What we stand for

G25 is committed to pursue a just, democratic, peaceful, tolerant, harmonious, moderate and progressive multi-racial, multi cultural, multi religious Malaysia through Islamic principles of Wassatiyah (moderation) and Maqasid Syariah (well-being of the people) that affirms justice, compassion, mercy, equity.

Malaysia is to be led by rule of law, good governance, respect for human rights and upholding the institution of the country.

We aim to ensure, raise awareness, promote that Syariah laws and civil laws should work in harmony and that the Syariah laws are used within its legal jurisdiction and limits as provided for by the federal and state division of powers.

There should be rational dialogues to inform people on how Islam is used for public law and policy that effects the multi ethnic and multi religious Malaysia and within the confines of the Federal Constitution, the supreme law of the nation.

We work in a consultative committee of experts to advise the government and facilitate amendments to the state Syariah laws, to align to the Federal Constitution and the spirit of Rukun Negara.

It is imperative to achieve a politically stable, economically progressive Malaysia and to be able to enjoy the harmony, tolerance, understanding and cooperation in this multi diverse country.

The fight against corruption

Monday, June 5, 2017

 

We, members of G25, are heartened to see the rising tide of citizen initiatives taken by various groups to make Malaysians aware of the pernicious culture of corruption. This social evil has grown to be deeply entrenched in our society and poses a threat to our democracy and the economy.

 

We applaud the launching of the Anti-Corruption Revolution Movement and the 3J (Jangan Hulur, Jangan Kawtim, Jangan Settle) campaign to educate the public on the importance of integrity and honesty. The personal involvement of the new MACC Chief Commissioner Datuk Dzulkifli Ahmad in these campaigns and his brave statements  have set a sense of urgency and purpose in going after the corrupt. Our government must allow the MACC to charge those implicated, and the recent arrests are indicative of his commitment to live up to his words. These developments have contributed to raise public confidence in the fight against corruption.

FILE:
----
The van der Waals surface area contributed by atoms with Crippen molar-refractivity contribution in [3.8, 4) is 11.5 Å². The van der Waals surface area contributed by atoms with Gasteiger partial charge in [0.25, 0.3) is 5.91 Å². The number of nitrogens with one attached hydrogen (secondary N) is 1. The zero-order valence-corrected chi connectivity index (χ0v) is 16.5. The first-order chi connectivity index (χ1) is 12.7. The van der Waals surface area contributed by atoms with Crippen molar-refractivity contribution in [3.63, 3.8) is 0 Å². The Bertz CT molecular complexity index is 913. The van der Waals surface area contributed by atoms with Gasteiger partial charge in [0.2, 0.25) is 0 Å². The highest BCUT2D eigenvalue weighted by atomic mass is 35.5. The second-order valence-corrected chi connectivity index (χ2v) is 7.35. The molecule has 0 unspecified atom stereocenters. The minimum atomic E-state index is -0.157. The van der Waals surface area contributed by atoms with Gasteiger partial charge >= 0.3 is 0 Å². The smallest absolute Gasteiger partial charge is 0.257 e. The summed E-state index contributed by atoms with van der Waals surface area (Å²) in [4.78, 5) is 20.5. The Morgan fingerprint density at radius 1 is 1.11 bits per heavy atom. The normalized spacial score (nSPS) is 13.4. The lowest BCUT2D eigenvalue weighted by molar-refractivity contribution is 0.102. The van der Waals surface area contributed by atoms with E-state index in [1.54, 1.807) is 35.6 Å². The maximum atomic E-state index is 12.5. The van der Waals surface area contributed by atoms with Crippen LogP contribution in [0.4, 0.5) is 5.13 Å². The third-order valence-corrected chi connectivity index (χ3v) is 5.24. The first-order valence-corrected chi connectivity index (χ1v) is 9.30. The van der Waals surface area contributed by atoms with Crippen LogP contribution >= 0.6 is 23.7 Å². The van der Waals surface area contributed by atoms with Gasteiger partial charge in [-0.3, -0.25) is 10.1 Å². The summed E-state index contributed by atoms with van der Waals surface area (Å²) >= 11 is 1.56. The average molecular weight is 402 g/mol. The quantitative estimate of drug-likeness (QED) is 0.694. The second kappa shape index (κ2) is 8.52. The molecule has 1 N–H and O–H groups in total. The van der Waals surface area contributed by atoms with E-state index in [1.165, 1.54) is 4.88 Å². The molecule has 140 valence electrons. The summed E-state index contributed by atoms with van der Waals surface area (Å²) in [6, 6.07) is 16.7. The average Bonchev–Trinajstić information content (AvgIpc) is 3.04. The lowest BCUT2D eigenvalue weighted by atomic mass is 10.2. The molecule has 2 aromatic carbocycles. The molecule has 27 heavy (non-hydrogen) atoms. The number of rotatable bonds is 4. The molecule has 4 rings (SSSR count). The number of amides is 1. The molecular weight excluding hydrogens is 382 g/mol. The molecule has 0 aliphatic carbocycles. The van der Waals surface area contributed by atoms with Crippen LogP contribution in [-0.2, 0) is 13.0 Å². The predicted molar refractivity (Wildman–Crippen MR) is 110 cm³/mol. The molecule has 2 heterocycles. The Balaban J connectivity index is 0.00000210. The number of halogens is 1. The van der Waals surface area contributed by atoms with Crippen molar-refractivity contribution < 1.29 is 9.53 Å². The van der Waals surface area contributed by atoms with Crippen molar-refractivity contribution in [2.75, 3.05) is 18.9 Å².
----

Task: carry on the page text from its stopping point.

The fight against corruption must also be addressed at the political level to ensure free and fair elections so that those elected to represent us in Parliament and State Legislative Assemblies are individuals of good character, free from unethical practices that make them hostage to corruption when they hold office and positions of power. There should be a process in every political party to ensure that candidates standing for elections meet the criteria for honesty and integrity before submitting their names for the elections. This will be in line with the call from the MACC that UMNO should set an example for political parties to refrain from corruption and abuse of power in the coming elections. Under no circumstances should politicians be spared from appropriate action at this very critical junction. Otherwise it will certainly seem selective and only undermine the credibility of this commendable new surge.

 

As money politics is the source of high level corruption, it is hoped that the recommendations of the technical committee set up by the government to review the law on financing of elections, together with the proposals by G25 and the coalition of 70 NGOs will be enacted into legislation to lessen the pressure on business contributions and ensure fair elections. When politicians indulge in illegal money politics to win the elections, they tend to get sucked into a web of intrigue and deceit, from which they find it difficult to get out. Consequently, the country suffers from a bad reputation with regard to good governance as seen in our unfavourable ranking in the world Corruption Perception Index. Time is of the essence as elections are anticipated to be held soon, and these proposals must be implemented in a substantive and comprehensive manner to make the process credible and respectable in the eyes of our people and the world.

 

Recently, the Centre to Combat Corruption & Cronyism (C4) launched its e-platform to enable ordinary people to be the ears and eyes of the MACC in reporting those they suspect are living beyond their means. Citizen participation will help the MACC investigate more cases, especially involving those in positions of power.  It is essential that government servants who make the reports against their superior officers are protected from harassment such as being charged under the Sedition Act 1948 and the Official Secrets Act 1972. The Whistleblowers Act 2010 should not merely exist as window dressing. It is imperative that it be reviewed as soon as possible so as to remove the restrictions to the kind of information that whistleblowers are allowed to disclose and to whom they can disclose.

 

The Malay Mail

Malaysiakini

Malaysiakini (BM)

The Malaysian Insight

The Sun 

The Star

 

 

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